2019年2月11日 星期一

鄭美玲教授評論 多歧:2017阿川國際行為藝術節 Prof. Meiling Cheng Reviews on Multiversity: 2017 ArTrend International Performance Art Festival

Multiversity in Practice: 
2017 ArTrend International Performance Art Festival
By Meiling Cheng

Converging Divergent Worlds:
Three artists were caught in an arms' race, each with teeth sinking into a neighbor's forearm. This performance's score stipulates having three people standing in a circle and each stretching one arm out to the adjacent person for the person to bite into the arm. The performance's duration is determined by the participants' physical stamina regardless of the pain (Kueh 2018). The performance ends when either one of the three entangled in the action stops the biting. As cocreators of this interlocked bodywork, Bite (Yao, 2017), Kueh Peh Gān, Tsai Hsinying, and Ma Ei expressed their endurances differently. Kueh, slightly red-faced and with brows tightly knit, looked resolute in biting into Ei's right forearm, while his right forearm was locked in between Tsai's teeth. Stoic and with saliva dripping out of her lips, Tsai's relentless biting was matched by what she endured from Ei's teeth. Meanwhile, Ei had shifted from low moaning to laborious and muffled screams. The trio's romance lasted for about ten minutes, when Kueh released his bite. An intimate group hug closed this aching action. [Photo 1]
Bite took place in the Asir Art Museum in Tainan, Taiwan, as part of the concluding workshop presentations in Multiversity: 2017 ArTrend International Performance Festival (6-12 November 2017), curated by performance artist Yeh Tzu-Chi. The festival began with a three-day performance course led by the Indonesian performance art master teacher Arahmaiani Feisal, (who goes by "Arahmaiani"). Arahmaiani required the closing collaborative performance to involve three people in a team. This restriction enabled the conception of Bite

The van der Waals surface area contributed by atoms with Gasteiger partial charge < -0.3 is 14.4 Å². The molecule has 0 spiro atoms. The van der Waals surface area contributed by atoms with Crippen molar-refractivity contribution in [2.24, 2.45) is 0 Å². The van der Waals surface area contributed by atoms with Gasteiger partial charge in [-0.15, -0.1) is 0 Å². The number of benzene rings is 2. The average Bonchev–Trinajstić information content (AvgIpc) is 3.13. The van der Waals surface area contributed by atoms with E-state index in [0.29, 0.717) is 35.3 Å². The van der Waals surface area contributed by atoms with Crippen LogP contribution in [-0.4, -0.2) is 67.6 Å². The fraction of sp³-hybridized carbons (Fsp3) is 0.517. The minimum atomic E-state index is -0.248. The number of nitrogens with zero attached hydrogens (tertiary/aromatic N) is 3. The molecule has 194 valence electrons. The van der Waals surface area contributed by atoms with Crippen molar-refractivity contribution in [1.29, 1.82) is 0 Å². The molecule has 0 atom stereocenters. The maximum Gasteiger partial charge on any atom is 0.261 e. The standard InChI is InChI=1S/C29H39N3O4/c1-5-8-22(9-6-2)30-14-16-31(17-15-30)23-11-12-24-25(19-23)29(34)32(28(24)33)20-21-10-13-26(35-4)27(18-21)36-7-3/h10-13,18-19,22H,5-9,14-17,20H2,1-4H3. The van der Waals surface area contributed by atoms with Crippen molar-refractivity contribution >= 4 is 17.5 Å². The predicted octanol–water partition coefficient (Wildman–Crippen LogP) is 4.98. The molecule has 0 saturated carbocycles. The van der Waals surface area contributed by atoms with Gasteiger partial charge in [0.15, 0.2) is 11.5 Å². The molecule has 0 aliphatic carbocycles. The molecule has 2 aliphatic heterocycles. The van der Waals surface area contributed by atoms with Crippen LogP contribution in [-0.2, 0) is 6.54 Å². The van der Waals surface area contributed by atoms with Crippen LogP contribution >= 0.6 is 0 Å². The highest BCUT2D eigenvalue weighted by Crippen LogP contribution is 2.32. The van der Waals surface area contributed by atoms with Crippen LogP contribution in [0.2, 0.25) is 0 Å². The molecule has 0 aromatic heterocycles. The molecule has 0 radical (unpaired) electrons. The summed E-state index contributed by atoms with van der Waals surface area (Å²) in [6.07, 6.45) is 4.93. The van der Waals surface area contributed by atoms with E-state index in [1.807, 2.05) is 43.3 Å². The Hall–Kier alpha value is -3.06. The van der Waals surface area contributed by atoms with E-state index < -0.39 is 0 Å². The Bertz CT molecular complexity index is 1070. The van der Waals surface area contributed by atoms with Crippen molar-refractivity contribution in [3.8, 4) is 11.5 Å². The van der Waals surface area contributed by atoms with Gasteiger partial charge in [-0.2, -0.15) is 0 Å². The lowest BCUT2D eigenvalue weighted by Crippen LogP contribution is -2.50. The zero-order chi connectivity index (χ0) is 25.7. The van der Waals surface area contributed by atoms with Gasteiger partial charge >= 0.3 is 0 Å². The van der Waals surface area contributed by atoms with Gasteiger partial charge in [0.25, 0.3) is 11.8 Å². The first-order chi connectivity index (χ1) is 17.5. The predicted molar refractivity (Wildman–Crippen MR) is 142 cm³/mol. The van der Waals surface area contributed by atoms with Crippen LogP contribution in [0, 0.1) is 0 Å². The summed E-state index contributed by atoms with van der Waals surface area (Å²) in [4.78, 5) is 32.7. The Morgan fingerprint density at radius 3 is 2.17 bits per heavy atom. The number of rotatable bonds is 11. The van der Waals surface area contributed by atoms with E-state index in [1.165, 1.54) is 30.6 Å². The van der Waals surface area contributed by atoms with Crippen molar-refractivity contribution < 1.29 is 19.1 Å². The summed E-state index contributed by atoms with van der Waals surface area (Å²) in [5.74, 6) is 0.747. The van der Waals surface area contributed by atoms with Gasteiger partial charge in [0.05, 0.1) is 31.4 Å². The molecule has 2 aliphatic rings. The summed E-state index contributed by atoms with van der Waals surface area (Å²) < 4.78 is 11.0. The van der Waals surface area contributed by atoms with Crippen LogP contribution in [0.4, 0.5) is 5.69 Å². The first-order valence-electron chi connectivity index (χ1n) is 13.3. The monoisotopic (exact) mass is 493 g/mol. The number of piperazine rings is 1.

An acute inquiry into the dynamics of interpersonal politics, Bite embodies the paradox of collaborative agency, when anyone in the team must agree to compromising one's individual will for the sake of collective consent. In retrospect, I find the piece especially prescient, as it anticipated the complex inter-institutional negotiations that would affect and sustain the festival. The ways that Kueh (from Hualiang, Taiwan), Tsai (from Pingdong, Taiwan), and Ei (from Yangon, Myanmar) came together and viscerally impacted one another in an invasive embrace indicate the festival's general circumstances, with participating artists, from more than six countries and several Taiwanese cities, congregating in Tainan on behalf of producing and sharing live art. While there was no clash of wills among artists throughout the festival, there were certainly memory imprints, like bite marks, seared unto our observing minds via the osmosis of mutual artistic exposure.